Sir Andrew Dillon, head of the body that approves drugs for the NHS, has hit back against claims by the pharmaceutical industry that he is blocking too many new medicines.
The chief executive of the National Institute for Health and Care Excellence (NICE) has strongly rejected accusations made by nine drug companies, including Pfizer, Novartis and Sanofi, that he focuses too much on cost cutting. The companies told the Telegraph that NICE’s processes are damaging the “health of the British public and the wealth of the British economy.”
In a letter to the Daily Telegraph, Sir Andrew has said he would “like to say yes” to all the medicines that pharmaceutical giants create but “they are not always sufficiently better than the treatments they would replace to justify their cost.” He argued that some “have proved unsafe in general use” and NICE’s “cautious guidance has helped the NHS minimise their impact.” He said: “So it isn’t just because of their cost that the NHS needs to look carefully at whether and how to use them.”
However Sir Andrew has conceded that NICE is open to a “constructive dialogue” over possible changes to its evaluations methods. “Developing new drugs requires a significant investment and the companies who take the risks involved are entitled to make the return that will enable them to invest for the future,” he said. “The NHS has to spread its increasingly constrained resources across everything we expect it to do for us. Reconciling these sometimes competing ambitions requires a constructive dialogue which we have always been open to and which we are actively pursuing now, as we introduce the latest set of changes to our evaluation methods.”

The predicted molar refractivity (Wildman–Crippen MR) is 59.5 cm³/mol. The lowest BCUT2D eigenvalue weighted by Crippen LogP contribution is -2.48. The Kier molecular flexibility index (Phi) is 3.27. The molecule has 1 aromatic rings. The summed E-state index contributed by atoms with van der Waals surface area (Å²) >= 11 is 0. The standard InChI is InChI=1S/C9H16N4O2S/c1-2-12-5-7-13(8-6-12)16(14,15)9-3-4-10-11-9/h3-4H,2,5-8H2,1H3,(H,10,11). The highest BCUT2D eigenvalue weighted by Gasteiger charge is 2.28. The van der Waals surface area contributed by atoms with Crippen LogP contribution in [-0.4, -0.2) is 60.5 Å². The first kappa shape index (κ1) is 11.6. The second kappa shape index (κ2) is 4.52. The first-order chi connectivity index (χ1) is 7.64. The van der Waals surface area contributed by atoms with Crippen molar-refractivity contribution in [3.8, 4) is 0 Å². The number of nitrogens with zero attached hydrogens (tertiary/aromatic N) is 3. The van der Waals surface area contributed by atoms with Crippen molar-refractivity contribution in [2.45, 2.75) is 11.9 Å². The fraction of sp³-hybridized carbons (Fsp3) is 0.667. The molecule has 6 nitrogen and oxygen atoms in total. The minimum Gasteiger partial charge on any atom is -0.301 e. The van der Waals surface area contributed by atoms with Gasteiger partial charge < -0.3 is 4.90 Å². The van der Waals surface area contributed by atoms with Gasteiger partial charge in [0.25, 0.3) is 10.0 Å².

The debate over the cost of medicines follows a deal agreed last week by the Government and pharmaceutical companies to freeze the cost of supplying branded medicines to the NHS. The deal was described by the Government as a “breakthrough” that would save the NHS £1bn in two years. It was billed as voluntary but companies faced a statutory 15pc price cut on their products if they chose not to sign up.
While accepting the price freeze, the nine pharmaceuticals companies argue that it another example of the Government’s narrow focus on cost over innovation.In their joint letter to The Telegraph, they argue that the deal “could have been transformational for Britain” but “instead we believe a critical opportunity has been missed… It has failed to break down the barriers that are currently preventing patients from being treated with the most cutting edge and effective new medicines available.”
They argued that the “UK must urgently focus on better access to new medicines”, while “actions to manage costs should be matched with action to drive better health outcomes”.
“This means setting a new mandate for NICE to make the UK a world leader in the use of innovative, new medicines,” they have written. “The Prime Minister must act to make this happen. Failing to do so could damage Britain’s health and prospects for generations to come.”